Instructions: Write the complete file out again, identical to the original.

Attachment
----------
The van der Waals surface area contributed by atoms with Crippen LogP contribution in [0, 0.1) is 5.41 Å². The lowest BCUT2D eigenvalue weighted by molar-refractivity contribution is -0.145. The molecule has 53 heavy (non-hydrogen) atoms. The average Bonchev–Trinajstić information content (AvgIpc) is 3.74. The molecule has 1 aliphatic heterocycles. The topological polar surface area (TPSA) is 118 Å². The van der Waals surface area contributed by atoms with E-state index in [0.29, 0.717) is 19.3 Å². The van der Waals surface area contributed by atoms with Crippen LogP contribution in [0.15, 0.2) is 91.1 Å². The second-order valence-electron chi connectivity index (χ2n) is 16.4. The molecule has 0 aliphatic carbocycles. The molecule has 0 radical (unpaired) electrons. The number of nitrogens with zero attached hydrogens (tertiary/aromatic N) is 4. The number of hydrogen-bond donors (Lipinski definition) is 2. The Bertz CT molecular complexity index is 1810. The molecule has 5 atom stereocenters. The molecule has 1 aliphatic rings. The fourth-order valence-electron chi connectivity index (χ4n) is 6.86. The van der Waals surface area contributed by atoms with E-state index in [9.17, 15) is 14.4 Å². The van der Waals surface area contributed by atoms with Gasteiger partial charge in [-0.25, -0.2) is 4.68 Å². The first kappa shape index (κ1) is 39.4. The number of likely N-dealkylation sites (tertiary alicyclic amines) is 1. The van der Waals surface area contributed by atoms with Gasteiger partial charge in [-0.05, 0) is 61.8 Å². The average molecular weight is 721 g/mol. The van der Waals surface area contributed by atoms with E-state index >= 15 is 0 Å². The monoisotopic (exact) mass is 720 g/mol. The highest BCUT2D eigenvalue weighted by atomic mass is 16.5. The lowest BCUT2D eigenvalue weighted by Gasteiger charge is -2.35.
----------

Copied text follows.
The van der Waals surface area contributed by atoms with Crippen LogP contribution in [0, 0.1) is 5.41 Å². The lowest BCUT2D eigenvalue weighted by molar-refractivity contribution is -0.145. The molecule has 53 heavy (non-hydrogen) atoms. The average Bonchev–Trinajstić information content (AvgIpc) is 3.74. The molecule has 1 aliphatic heterocycles. The topological polar surface area (TPSA) is 118 Å². The van der Waals surface area contributed by atoms with E-state index in [0.29, 0.717) is 19.3 Å². The van der Waals surface area contributed by atoms with Crippen LogP contribution in [0.15, 0.2) is 91.1 Å². The second-order valence-electron chi connectivity index (χ2n) is 16.4. The molecule has 0 aliphatic carbocycles. The molecule has 0 radical (unpaired) electrons. The number of nitrogens with zero attached hydrogens (tertiary/aromatic N) is 4. The number of hydrogen-bond donors (Lipinski definition) is 2. The Bertz CT molecular complexity index is 1810. The molecule has 5 atom stereocenters. The molecule has 1 aliphatic rings. The fourth-order valence-electron chi connectivity index (χ4n) is 6.86. The van der Waals surface area contributed by atoms with E-state index in [9.17, 15) is 14.4 Å². The van der Waals surface area contributed by atoms with Gasteiger partial charge in [-0.25, -0.2) is 4.68 Å². The first kappa shape index (κ1) is 39.4. The number of likely N-dealkylation sites (tertiary alicyclic amines) is 1. The van der Waals surface area contributed by atoms with Gasteiger partial charge in [-0.05, 0) is 61.8 Å². The average molecular weight is 721 g/mol. The van der Waals surface area contributed by atoms with E-state index >= 15 is 0 Å². The monoisotopic (exact) mass is 720 g/mol. The highest BCUT2D eigenvalue weighted by atomic mass is 16.5. The lowest BCUT2D eigenvalue weighted by Gasteiger charge is -2.35.